Single-patient rooms also reduce the number of errors committed by medical staff; staff members are more likely to sanitize their hands between patients if the patients are in separate rooms. And because the rooms have fewer distractions, staff members are also less likely to make medication dispensing errors.
At Inland Hospital, there are 14 private rooms and six rooms that have the capacity for multiple occupants. Barry said that patients are only given roommates when all of the private rooms are filled.
Barry said there are “a dozen really solid reasons” to favor private rooms, including allowing a patient to rest in a stress-free environment.
“If you went on vacation, would you want to live with complete strangers? Of course not,” he said. “Now imagine if you’re feeling absolutely horrible, and we stick you in a room with someone you don’t know. It’s stressful.”
The 2011 report from Maine’s Center for Disease Control found that Maine is doing better than the national average in almost every measure of hospital care that is related to the spread of infections.
While private rooms are becoming the norm, Peterson said that there are still some cases in which a multipatient room is desirable.
A year ago, Sebasticook pulled back from a preliminary assumption that all 25 of its beds should be converted to single-patient rooms based on feedback from board members and patients.
“We listened to our community,” Peterson said.
Peterson said that, while many patients prefer a private setting, there are those who get lonely and prefer a roommate’s company. Others like the multibed rooms because they can serve as accommodations for visiting family members.
Sebasticook’s solution is a “supersuite,” two private rooms which can be opened up into a single, larger room. Even when the room holds two patients, they will each have a private bathroom, Peterson said.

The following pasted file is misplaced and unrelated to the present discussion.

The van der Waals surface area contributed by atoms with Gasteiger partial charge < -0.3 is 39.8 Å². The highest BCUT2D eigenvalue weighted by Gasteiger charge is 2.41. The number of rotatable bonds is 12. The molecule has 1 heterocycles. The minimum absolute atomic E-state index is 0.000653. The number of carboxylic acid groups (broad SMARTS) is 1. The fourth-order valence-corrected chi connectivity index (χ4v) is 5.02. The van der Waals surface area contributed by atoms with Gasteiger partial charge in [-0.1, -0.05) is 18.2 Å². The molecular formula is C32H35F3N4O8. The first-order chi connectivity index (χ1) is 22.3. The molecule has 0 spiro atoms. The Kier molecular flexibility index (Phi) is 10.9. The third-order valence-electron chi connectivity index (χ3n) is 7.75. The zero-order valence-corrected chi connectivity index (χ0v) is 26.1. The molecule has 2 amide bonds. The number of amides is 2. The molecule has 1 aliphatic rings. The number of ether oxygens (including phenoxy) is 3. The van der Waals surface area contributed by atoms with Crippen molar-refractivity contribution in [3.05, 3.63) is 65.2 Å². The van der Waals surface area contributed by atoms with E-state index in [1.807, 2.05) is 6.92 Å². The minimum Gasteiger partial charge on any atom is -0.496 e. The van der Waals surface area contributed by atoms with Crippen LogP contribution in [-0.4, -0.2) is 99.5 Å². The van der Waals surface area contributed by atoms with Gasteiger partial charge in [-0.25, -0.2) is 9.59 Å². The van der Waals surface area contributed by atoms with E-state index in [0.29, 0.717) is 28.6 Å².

Twenty of the hospital’s 25 beds will be supersuites, while five will be private rooms.
Better care also more profitable
While there are upfront costs associated with the switch, Person said conservative estimates produced by Stroudwater Associates, a Portland-based health care consulting firm, demonstrate that it will pay for itself, even without taking reduced numbers of infections into account.
Right now, even with 25 beds, there are times when the hospital can hold no more than 14 patients, who need to be kept separated because of infection concerns or gender mismatches.
“Eliminating a great amount of that constriction, we’re estimating only a modest increase in our daily average census, but that’s enough to pay for the plan,” he said.
This will allow the hospital to offer the new, modern rooms at the same price as the existing ones, he said.
The renovation project, which also includes clinical space, a central utility plant, a new helicopter entrance, and updated airflow systems, is relying on community support to generate a portion of the $9.5 million project cost.
Peterson said that in early spring he plans to formally announce a public campaign to raise $2 million through individual donations. Contributions are currently being accepted on the hospital’s website.
“We can use the help,” Peterson said. “We are hoping to build a legacy for future generations.”
The addition, which was begun in June, should be weatherproof by the time winter comes, with a goal of being fully operational by June 2013.
Matt Hongoltz-Hetling — 861-9287